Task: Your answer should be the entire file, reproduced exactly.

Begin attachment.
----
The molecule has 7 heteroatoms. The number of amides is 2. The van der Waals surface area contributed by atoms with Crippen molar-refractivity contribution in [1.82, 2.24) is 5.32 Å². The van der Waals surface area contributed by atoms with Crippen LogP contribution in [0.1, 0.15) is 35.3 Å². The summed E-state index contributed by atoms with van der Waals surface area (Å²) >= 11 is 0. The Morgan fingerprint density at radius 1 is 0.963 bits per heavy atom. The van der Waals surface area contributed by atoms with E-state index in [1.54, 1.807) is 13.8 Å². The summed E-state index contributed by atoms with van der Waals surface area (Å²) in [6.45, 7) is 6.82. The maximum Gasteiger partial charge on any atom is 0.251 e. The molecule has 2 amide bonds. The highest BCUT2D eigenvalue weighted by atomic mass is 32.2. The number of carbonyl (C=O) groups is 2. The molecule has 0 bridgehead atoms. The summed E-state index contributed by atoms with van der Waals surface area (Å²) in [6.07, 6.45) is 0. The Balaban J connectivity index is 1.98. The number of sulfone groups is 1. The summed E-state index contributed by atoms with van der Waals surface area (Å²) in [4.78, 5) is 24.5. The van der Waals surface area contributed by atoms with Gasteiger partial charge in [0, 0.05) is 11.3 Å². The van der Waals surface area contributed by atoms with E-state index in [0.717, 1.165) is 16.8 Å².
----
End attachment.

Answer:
The molecule has 7 heteroatoms. The number of amides is 2. The van der Waals surface area contributed by atoms with Crippen molar-refractivity contribution in [1.82, 2.24) is 5.32 Å². The van der Waals surface area contributed by atoms with Crippen LogP contribution in [0.1, 0.15) is 35.3 Å². The summed E-state index contributed by atoms with van der Waals surface area (Å²) >= 11 is 0. The Morgan fingerprint density at radius 1 is 0.963 bits per heavy atom. The van der Waals surface area contributed by atoms with E-state index in [1.54, 1.807) is 13.8 Å². The summed E-state index contributed by atoms with van der Waals surface area (Å²) in [6.45, 7) is 6.82. The maximum Gasteiger partial charge on any atom is 0.251 e. The molecule has 2 amide bonds. The highest BCUT2D eigenvalue weighted by atomic mass is 32.2. The number of carbonyl (C=O) groups is 2. The molecule has 0 bridgehead atoms. The summed E-state index contributed by atoms with van der Waals surface area (Å²) in [6.07, 6.45) is 0. The Balaban J connectivity index is 1.98. The number of sulfone groups is 1. The summed E-state index contributed by atoms with van der Waals surface area (Å²) in [4.78, 5) is 24.5. The van der Waals surface area contributed by atoms with Gasteiger partial charge in [0, 0.05) is 11.3 Å². The van der Waals surface area contributed by atoms with E-state index in [0.717, 1.165) is 16.8 Å².